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opened the ball with Alice, and great was Mary Grey's astonishment; more so, when young Cunnington advanced towards her, and asked her to be Alice's vis-à-vis. For an instant she positively hesitated, she thought Alice had determined to punish her; but the next moment she gaily accepted Augustus's arm, and stood proudly before her she considered her rival. She pressed his hand in the dance, and she trod the gay saloon by the side of the only young man who had ever touched her heart. Ere another season he might be the husband of another, and Mary determined more than ever to hide her sentiments. She began to hate Alice's artless beauty; yet it was not of that beauty she was jealous ; she was more jealous of the power of that mind which in a few weeks had achieved what many seasons had not given her power to do; with a mean satisfaction, which was

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unworthy of her, she seemed to delight in hearing Lady Anne's ill-natured remarks about Alice.

“She has turned Lord Sevridge's head completely,” said Lady Anne ; “I asked him several questions, but he could only talk on one subject. I wonder Lady Cunnington can encourage such an insidious girl ; her quiet flirtation is very dangerous, and no prudent mother would allow her to become acquainted with her daughters.”

“Not if that mother wanted to marry the old lord, who, to screen Alice Lemington from observation, magnanimously determined to walk through a quadrille like a doomed martyr.”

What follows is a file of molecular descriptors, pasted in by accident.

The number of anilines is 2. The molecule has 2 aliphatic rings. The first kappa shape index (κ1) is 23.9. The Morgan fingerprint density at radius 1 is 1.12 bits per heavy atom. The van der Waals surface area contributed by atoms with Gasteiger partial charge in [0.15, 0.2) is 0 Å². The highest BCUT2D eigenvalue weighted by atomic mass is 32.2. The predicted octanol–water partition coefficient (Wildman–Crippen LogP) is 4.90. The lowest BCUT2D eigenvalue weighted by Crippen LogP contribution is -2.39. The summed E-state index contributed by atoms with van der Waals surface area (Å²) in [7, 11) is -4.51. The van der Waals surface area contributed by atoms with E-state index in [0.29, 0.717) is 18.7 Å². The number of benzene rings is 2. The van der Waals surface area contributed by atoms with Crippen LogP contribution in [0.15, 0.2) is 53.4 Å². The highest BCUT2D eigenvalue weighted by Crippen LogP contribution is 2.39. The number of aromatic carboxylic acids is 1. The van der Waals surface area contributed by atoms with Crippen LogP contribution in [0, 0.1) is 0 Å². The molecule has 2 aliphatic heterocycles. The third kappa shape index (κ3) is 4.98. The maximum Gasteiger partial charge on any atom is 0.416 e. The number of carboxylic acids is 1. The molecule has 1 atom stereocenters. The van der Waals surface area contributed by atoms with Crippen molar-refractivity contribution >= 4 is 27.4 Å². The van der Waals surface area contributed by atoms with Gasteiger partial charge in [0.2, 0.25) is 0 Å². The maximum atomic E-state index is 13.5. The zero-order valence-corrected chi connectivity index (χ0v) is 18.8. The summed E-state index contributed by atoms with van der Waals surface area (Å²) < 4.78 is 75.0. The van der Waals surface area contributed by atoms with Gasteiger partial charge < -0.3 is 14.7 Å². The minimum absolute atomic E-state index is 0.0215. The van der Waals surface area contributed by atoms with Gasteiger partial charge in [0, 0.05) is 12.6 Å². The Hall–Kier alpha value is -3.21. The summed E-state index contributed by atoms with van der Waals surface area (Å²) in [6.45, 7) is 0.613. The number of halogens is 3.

Lady Anne Grey chose not to notice the first part of the speech ; but she eagerly exclaimed, “ do you really believe Lord Sevridge does not admire Alice ?”

“I think there are many shades between

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love and admiration ; for example, Mr. Cunnington does admire me, but that does not bring me a shadow nearer to matrimony ; when he is married to Alice Lemington, he will admire me just the same-our Platonic love will be touchingly beautiful.”

Lady Anne had worked herself into a state which some persons call “ nervous," others “ill-tempered,” and others “fidgetty;" the reader can judge for himself; all I can affirm is, that her ladyship fancied she was very much in love with a man who had never breathed a word in her ears at all bordering on Cupid language.

There was a pensive expression on Alice Lemington's face, as she gracefully followed the inspiration of the music, and young Cunnington seemed to catch the reflection of her mind. Several times they danced together, and each time their conversation assumed a graver tone; Alice could not

rally her spirits, and poor Mary Grey, thinking there was no cause for it, attributed all she saw to a coquettish manœuvre on her rival's part. But very genuine were the feelings which caused the languor which stole over Alice Lemington's pretty face ; Lord Cunnington was proud amidst all his benevolence, and Alice spurned the idea of marrying his son, when such a marriage would be anything but eligible for one who could soar higher.

Were the words true which she had seen ?—was she a nobleman's child? Perhaps, but she shrank from wishing to unveil a mystery her gentle mother had never revealed ; and, having read Augustus's heart, she determined to cast aside all scruples, and tell him plainly her affections could not be his. Her affections—they were his already; for young love does not require months to cement its bonds. She knew, she

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felt assured, that once Augustus felt persuaded to engage in a more energetic career than the pursuit of fashionable amusements, his was exactly a mind formed to go from one extreme to the other; she prayed that he might choose a bride worthy of his strange heart, and she quelled the quick palpitations of her own, for she would never be that bride.

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